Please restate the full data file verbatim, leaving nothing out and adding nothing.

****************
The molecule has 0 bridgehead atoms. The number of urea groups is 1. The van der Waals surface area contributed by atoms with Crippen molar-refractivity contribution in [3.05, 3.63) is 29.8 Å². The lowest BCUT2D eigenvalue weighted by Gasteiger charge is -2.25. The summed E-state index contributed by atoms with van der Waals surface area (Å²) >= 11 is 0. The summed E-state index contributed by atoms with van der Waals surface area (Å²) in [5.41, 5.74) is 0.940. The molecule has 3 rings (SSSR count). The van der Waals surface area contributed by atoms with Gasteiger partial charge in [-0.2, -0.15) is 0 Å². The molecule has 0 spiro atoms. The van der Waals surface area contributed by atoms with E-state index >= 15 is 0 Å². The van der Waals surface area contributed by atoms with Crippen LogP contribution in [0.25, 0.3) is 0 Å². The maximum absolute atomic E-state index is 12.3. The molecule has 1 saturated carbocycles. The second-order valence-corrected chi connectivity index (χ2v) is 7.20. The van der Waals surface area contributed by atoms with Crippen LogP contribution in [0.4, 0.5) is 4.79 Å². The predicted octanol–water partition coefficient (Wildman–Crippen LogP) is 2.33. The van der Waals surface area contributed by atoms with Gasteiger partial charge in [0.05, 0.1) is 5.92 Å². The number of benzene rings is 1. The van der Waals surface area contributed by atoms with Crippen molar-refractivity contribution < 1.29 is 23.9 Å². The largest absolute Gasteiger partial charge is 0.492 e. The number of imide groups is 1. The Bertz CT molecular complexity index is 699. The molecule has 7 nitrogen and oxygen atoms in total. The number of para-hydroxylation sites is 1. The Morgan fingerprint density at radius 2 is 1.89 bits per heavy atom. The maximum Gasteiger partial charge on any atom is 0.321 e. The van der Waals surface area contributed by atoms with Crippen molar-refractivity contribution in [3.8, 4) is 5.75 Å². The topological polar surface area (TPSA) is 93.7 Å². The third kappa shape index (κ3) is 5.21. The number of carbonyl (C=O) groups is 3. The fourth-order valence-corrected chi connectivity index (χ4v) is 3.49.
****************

The molecule has 0 bridgehead atoms. The number of urea groups is 1. The van der Waals surface area contributed by atoms with Crippen molar-refractivity contribution in [3.05, 3.63) is 29.8 Å². The lowest BCUT2D eigenvalue weighted by Gasteiger charge is -2.25. The summed E-state index contributed by atoms with van der Waals surface area (Å²) >= 11 is 0. The summed E-state index contributed by atoms with van der Waals surface area (Å²) in [5.41, 5.74) is 0.940. The molecule has 3 rings (SSSR count). The van der Waals surface area contributed by atoms with Gasteiger partial charge in [-0.2, -0.15) is 0 Å². The molecule has 0 spiro atoms. The van der Waals surface area contributed by atoms with E-state index >= 15 is 0 Å². The van der Waals surface area contributed by atoms with Crippen LogP contribution in [0.25, 0.3) is 0 Å². The maximum absolute atomic E-state index is 12.3. The molecule has 1 saturated carbocycles. The second-order valence-corrected chi connectivity index (χ2v) is 7.20. The van der Waals surface area contributed by atoms with Crippen LogP contribution in [0.4, 0.5) is 4.79 Å². The predicted octanol–water partition coefficient (Wildman–Crippen LogP) is 2.33. The van der Waals surface area contributed by atoms with Gasteiger partial charge in [0.05, 0.1) is 5.92 Å². The number of benzene rings is 1. The van der Waals surface area contributed by atoms with Crippen molar-refractivity contribution < 1.29 is 23.9 Å². The largest absolute Gasteiger partial charge is 0.492 e. The number of imide groups is 1. The Bertz CT molecular complexity index is 699. The molecule has 7 nitrogen and oxygen atoms in total. The number of para-hydroxylation sites is 1. The Morgan fingerprint density at radius 2 is 1.89 bits per heavy atom. The maximum Gasteiger partial charge on any atom is 0.321 e. The van der Waals surface area contributed by atoms with Crippen molar-refractivity contribution in [3.8, 4) is 5.75 Å². The topological polar surface area (TPSA) is 93.7 Å². The third kappa shape index (κ3) is 5.21. The number of carbonyl (C=O) groups is 3. The fourth-order valence-corrected chi connectivity index (χ4v) is 3.49.